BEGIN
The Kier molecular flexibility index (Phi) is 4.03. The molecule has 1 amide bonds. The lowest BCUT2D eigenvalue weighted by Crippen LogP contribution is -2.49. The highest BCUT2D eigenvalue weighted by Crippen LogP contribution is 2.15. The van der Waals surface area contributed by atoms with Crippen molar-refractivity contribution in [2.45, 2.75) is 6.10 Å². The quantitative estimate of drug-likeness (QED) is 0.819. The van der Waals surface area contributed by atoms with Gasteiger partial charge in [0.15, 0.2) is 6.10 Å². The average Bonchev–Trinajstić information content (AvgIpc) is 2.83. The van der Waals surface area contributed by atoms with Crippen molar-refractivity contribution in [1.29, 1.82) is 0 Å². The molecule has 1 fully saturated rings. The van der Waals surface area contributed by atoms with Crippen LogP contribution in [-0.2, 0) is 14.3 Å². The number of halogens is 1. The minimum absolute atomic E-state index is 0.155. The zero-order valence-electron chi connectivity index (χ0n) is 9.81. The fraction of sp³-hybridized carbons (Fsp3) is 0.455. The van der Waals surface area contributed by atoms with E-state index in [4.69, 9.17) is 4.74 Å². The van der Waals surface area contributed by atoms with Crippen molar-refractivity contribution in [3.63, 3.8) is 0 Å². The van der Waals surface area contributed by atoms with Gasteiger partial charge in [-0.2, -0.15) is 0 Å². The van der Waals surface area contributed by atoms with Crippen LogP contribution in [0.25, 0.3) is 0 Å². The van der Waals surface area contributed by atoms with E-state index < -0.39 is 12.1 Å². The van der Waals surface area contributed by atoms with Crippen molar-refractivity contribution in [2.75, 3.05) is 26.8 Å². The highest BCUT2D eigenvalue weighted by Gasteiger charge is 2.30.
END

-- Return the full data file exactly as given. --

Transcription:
The Kier molecular flexibility index (Phi) is 4.03. The molecule has 1 amide bonds. The lowest BCUT2D eigenvalue weighted by Crippen LogP contribution is -2.49. The highest BCUT2D eigenvalue weighted by Crippen LogP contribution is 2.15. The van der Waals surface area contributed by atoms with Crippen molar-refractivity contribution in [2.45, 2.75) is 6.10 Å². The quantitative estimate of drug-likeness (QED) is 0.819. The van der Waals surface area contributed by atoms with Gasteiger partial charge in [0.15, 0.2) is 6.10 Å². The average Bonchev–Trinajstić information content (AvgIpc) is 2.83. The van der Waals surface area contributed by atoms with Crippen molar-refractivity contribution in [1.29, 1.82) is 0 Å². The molecule has 1 fully saturated rings. The van der Waals surface area contributed by atoms with Crippen LogP contribution in [-0.2, 0) is 14.3 Å². The number of halogens is 1. The minimum absolute atomic E-state index is 0.155. The zero-order valence-electron chi connectivity index (χ0n) is 9.81. The fraction of sp³-hybridized carbons (Fsp3) is 0.455. The van der Waals surface area contributed by atoms with E-state index in [4.69, 9.17) is 4.74 Å². The van der Waals surface area contributed by atoms with Crippen molar-refractivity contribution in [3.63, 3.8) is 0 Å². The van der Waals surface area contributed by atoms with Gasteiger partial charge in [-0.2, -0.15) is 0 Å². The van der Waals surface area contributed by atoms with Crippen LogP contribution in [0.25, 0.3) is 0 Å². The van der Waals surface area contributed by atoms with E-state index < -0.39 is 12.1 Å². The van der Waals surface area contributed by atoms with Crippen molar-refractivity contribution in [2.75, 3.05) is 26.8 Å². The highest BCUT2D eigenvalue weighted by Gasteiger charge is 2.30.